Edtech startup Skillshare Inc. has raised a $12 million round of venture funding to grow its marketplace of “bite-sized, self-paced courses for creators,” according to founder and CEO Michael Karnjanaprakorn.
Amasia and Omidyar Network co-led the Series B investment in Skillshare joined by Union Square Ventures and Spark Capital. The funding brings the company’s total capital raised to $22 million to-date.
New York-based Skillshare, which employs 40 full-time today, intends to use its new funding to double headcount, expand internationally and continue to add courses and features that its instructors and subscribers want.
Karnjanaprakorn said he believes that Skillshare is differentiated from a proliferating number of online education platforms in several ways.
He said, “As a low-cost subscription business in a largely high-cost and a-la-carte driven industry, we see ourselves as the Spotify to the industry’s iTunes.” Skillshare costs $10 per month but offers its subscribers unlimited access to its courses for that price.
The company reports 3 million enrollments to-date and a growing course catalog that has reached 5,000 classes to-date. Skillshare did not disclose more granular user metrics such as a daily active user count, subscriber churn or average or median amount of time spent on the site.
Instructors on Skillshare include everyone from locally acclaimed chefs to executives in tech, venture capital and advertising. Some popular courses are taught by: graphic designer Paula Scher, and a design partner at Kleiner Perkins Caufield & Byers, John Maeda, and Elana Karp the head chef at Plated.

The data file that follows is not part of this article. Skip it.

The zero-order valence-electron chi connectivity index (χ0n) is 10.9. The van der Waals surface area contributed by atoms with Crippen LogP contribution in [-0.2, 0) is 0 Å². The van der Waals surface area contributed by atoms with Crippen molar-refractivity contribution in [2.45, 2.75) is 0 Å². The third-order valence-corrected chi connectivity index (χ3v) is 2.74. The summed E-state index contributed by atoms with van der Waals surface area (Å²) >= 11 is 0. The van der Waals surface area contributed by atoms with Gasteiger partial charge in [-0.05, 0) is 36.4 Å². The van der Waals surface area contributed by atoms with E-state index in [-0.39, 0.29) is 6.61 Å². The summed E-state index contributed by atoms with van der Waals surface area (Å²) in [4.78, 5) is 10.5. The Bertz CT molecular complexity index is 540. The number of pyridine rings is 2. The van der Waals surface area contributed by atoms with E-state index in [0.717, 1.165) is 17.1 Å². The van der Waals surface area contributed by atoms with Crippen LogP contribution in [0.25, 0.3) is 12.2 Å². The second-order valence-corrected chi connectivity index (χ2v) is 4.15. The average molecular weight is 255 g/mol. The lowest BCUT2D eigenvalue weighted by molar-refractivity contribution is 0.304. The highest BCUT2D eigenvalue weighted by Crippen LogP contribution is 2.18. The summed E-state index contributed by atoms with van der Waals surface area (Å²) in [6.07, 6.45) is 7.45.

Union Square Ventures’ Albert Wenger, a Skillshare board member, said he was drawn to Skillshare because of its “open platform” approach—anyone with or without a subscription is permitted to teach on the company’s platform.
Such openness drives growth for the business, he said. “As available content on the Skillshare platform expands there is more for students to learn which means more subscribers which is better for teachers. It is a virtuous circle.”
Skillshare features like “projects,” encourage teachers and students to form a community, not just transact one time, he suggested.
That said, Skillshare faces steep competition from other online education platforms that target creatives, makers and the startup and tech community, including: CreativeLive, Masterclass, Udemy, LinkedIn-owned Lynda.com, and online courses from the likes of Stanford, MIT Open Courseware and countless others.
Correction: Anyone may become a Skillshare instructor, whether they subscribe to use the service or not.Featured Image: Skillshare Inc. (IMAGE HAS BEEN MODIFIED)